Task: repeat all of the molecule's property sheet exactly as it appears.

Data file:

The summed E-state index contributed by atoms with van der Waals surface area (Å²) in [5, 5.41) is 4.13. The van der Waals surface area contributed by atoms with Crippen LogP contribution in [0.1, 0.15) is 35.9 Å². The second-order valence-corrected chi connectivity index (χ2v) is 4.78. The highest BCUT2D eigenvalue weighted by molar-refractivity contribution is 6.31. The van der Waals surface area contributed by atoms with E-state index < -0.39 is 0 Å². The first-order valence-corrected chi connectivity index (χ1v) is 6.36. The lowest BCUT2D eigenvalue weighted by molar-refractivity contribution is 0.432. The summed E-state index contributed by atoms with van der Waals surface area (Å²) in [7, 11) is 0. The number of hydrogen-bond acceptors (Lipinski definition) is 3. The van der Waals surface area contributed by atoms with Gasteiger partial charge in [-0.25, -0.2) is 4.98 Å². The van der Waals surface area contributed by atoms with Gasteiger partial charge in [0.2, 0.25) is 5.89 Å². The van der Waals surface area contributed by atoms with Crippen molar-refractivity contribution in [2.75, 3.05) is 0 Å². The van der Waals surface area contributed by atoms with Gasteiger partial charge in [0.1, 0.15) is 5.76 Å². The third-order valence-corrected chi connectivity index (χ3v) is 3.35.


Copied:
The summed E-state index contributed by atoms with van der Waals surface area (Å²) in [5, 5.41) is 4.13. The van der Waals surface area contributed by atoms with Crippen LogP contribution in [0.1, 0.15) is 35.9 Å². The second-order valence-corrected chi connectivity index (χ2v) is 4.78. The highest BCUT2D eigenvalue weighted by molar-refractivity contribution is 6.31. The van der Waals surface area contributed by atoms with E-state index < -0.39 is 0 Å². The first-order valence-corrected chi connectivity index (χ1v) is 6.36. The lowest BCUT2D eigenvalue weighted by molar-refractivity contribution is 0.432. The summed E-state index contributed by atoms with van der Waals surface area (Å²) in [7, 11) is 0. The number of hydrogen-bond acceptors (Lipinski definition) is 3. The van der Waals surface area contributed by atoms with Gasteiger partial charge in [-0.25, -0.2) is 4.98 Å². The van der Waals surface area contributed by atoms with Gasteiger partial charge in [0.2, 0.25) is 5.89 Å². The van der Waals surface area contributed by atoms with Crippen molar-refractivity contribution in [2.75, 3.05) is 0 Å². The van der Waals surface area contributed by atoms with Gasteiger partial charge in [0.1, 0.15) is 5.76 Å². The third-order valence-corrected chi connectivity index (χ3v) is 3.35.